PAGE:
Taste for salt. I added quite a lot more, but didn’t measure.

Stir in coconut milk.

Bask in the deliciousness.

Makes a large pot of soup.

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Lentil Soup and New Beginnings

I would have called this 'Lentil Slop,' but who would want to eat that? Me, that's who.

I’ve been alluding to new beginnings for a couple posts now, and I’ll make good on it, I swear!

I made this lentil soup because I thought it would be healing. My father has been diagnosed with cancer and my first instinct was to cook. I find it therapeutic most of the time (ie. when I’m not under pressure to get dinner on the table!) and as soon as I found out, I started frying up some onions and envisioning healthy, hearty and anti-inflammatory things. I do believe that food can heal, or at least help keep one strong along the journey. It’s a practical way to cope with the curveball that’s been thrown at us. The unfortunate thing is that almost everyone is thrown this same unwelcome curveball at some point.

The result is this savoury mush. It’s meant to be a lentil soup, really. Something I thought would be easy and palatable. Something I could cook and share with Papa. Something that would heal.

With that in mind, I am planning to use this space to create cancer fighting and immune system boosting recipes that will benefit everyone, really. Who couldn’t use a little more kale and beets in their life? And in their smoothies. Yes.

And, with that, here’s something from my dad:

Hello dear readers. My name is Michael. My daughter Maya is the brilliance behind this delectable online resource, The Keen Kitchen. The blog began as a way to share unique, delicious and nutritional recipes for those of us who face or have loved ones who face health challenges. I spent my career as a communicator with writing as a core tool in my bag of tricks. I tried to counsel my kids to run away from anything that even had the faintest whiff of writing about it.  Oh why didn’t they just listen and take on a satisfying career as a medical diagnostician? (I know, right?) You know the drill… Good money, flexible hours, travel the world one clinic at a time.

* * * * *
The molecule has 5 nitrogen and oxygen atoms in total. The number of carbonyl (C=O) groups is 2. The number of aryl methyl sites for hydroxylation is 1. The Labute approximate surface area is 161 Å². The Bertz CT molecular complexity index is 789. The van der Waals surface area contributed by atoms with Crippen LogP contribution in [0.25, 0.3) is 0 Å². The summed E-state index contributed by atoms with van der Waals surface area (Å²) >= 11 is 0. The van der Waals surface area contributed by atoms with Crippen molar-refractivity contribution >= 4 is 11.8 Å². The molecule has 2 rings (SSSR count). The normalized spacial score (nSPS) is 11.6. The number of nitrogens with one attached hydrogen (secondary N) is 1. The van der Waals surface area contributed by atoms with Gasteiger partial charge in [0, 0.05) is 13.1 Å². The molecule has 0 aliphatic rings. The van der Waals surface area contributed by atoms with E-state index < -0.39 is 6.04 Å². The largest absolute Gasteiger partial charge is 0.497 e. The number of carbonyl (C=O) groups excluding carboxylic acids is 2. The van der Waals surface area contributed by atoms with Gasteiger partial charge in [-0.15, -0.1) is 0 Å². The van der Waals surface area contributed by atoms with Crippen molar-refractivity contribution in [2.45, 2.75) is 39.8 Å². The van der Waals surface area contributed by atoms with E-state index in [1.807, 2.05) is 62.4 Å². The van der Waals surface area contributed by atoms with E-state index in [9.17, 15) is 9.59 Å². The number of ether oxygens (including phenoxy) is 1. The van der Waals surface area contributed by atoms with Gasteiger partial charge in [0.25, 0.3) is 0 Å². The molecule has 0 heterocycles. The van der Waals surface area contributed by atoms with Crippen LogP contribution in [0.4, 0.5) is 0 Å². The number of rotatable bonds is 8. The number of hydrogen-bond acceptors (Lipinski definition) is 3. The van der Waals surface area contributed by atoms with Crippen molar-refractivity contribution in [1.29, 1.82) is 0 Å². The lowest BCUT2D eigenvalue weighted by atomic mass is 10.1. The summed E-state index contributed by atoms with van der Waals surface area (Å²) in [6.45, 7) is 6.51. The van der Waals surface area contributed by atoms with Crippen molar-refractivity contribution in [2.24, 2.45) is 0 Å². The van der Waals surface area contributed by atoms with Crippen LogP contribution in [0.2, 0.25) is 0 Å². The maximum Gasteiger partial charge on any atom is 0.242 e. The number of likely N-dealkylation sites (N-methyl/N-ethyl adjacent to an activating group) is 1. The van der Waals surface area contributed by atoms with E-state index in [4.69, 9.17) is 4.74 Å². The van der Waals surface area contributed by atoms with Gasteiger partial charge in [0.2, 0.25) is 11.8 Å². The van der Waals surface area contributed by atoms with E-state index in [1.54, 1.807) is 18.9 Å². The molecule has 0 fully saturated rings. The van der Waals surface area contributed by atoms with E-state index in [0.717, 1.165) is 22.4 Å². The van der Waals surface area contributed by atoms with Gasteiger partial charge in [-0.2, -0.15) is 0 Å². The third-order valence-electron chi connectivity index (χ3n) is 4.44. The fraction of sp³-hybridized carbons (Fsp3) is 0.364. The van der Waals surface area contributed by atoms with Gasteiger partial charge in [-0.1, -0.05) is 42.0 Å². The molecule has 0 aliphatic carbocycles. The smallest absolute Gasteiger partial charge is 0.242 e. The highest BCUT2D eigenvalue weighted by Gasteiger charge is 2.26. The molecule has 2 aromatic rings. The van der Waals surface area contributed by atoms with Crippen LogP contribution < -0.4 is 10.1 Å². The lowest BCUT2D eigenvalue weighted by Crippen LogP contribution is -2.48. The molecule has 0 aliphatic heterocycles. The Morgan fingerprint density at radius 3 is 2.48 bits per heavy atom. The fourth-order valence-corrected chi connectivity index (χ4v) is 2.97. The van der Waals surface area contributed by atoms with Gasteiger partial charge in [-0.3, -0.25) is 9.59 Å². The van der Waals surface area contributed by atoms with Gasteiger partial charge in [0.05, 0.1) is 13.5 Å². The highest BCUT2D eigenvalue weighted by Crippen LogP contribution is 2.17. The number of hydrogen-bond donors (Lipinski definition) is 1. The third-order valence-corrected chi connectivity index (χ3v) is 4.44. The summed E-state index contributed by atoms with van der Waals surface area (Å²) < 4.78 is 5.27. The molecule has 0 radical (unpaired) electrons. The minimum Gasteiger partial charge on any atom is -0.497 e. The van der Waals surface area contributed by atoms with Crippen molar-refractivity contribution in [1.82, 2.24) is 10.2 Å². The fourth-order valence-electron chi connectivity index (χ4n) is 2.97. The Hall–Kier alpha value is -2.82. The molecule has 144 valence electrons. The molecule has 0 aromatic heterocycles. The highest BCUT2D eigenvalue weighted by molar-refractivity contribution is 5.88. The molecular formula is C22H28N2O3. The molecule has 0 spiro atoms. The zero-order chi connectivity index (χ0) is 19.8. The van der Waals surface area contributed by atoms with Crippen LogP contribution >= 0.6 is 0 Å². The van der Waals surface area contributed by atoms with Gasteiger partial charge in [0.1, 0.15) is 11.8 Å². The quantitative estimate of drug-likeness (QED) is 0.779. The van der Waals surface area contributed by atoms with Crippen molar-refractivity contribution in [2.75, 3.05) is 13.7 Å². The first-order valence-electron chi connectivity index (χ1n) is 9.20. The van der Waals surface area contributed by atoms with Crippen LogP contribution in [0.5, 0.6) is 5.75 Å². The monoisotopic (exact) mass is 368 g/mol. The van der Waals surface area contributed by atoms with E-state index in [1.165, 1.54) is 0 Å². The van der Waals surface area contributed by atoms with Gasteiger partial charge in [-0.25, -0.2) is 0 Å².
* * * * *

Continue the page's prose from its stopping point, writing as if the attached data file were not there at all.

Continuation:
Well here we are now. You must agree that Maya is a first-class communicator and the medium she has chosen, healthy recipes for those who need to be a bit more creative with their ingredients, is of universal value.

Last week I was diagnosed with cancer. Not good.  It looks like I’m on a faster track to enlightenment than I had imagined a week ago. I’m about to be medicalized. My natural default is optimism so I’m going to nurture that. I’ve also been advised to try to stay as physically strong as possible. That’s where this little venture comes in to play. Maya will add immune boosting recipes into the mix here at The Keen Kitchen. Food is love! I hear there will be a kale smoothie in my future? (Yep. There will.) Let’s spread a lot of that good stuff around to those, who may like me, be facing health challenges.

So stay tuned. Check out Maya’s recipe for lentil soup. I’ve always loved lentil soup in all of its permutations. This one is particularly tasty. It’s substantial, bursting with textures, exudes an oddly meaty meatlessness. Try it at home and you’ll find that it fills in the gaps in the gut in a most pleasant way.

Another gratuitous mush shot. Delicious mush.

Ingredients:

1 tbsp olive oil

1 large white onion, diced

3 tsp cumin

2 tsp salt

1/2 tbsp vegetable bouillon powder

6 cloves garlic, minced

2 cups dried green lentils, rinsed

9 cups water (or more if you want a thinner consistency. Start with 9.)

2 cups cooked brown rice

1/2 a head cauliflower, cut into florets

2 tbsp tahini

juice of 1 lemon

Freshly ground pepper

Directions:

Heat olive oil in a large pot over medium or medium-low heat.

Fry onion for about 15 minutes until softened.

Add salt, bouillon powder and cumin and stir until fragrant.

Add garlic and cook for another 2 minutes.

Add lentils and fry, stirring, for 5 minutes.

Add water and bring to a boil. Reduce heat low and simmer for 45 minutes.

Meanwhile, cook a pot of brown rice.

After 45 minutes of simmering, use an immersion blender and blend slightly to add a little creaminess.

Add cauliflower and simmer another 15-20 minutes.

Stir in tahini, lemon juice and cooked rice.

Add freshly ground pepper.

Eat and be merry!

Makes a large pot of soup. Serve with a slice of lemon if you like. Add more water if you want a soupier soup!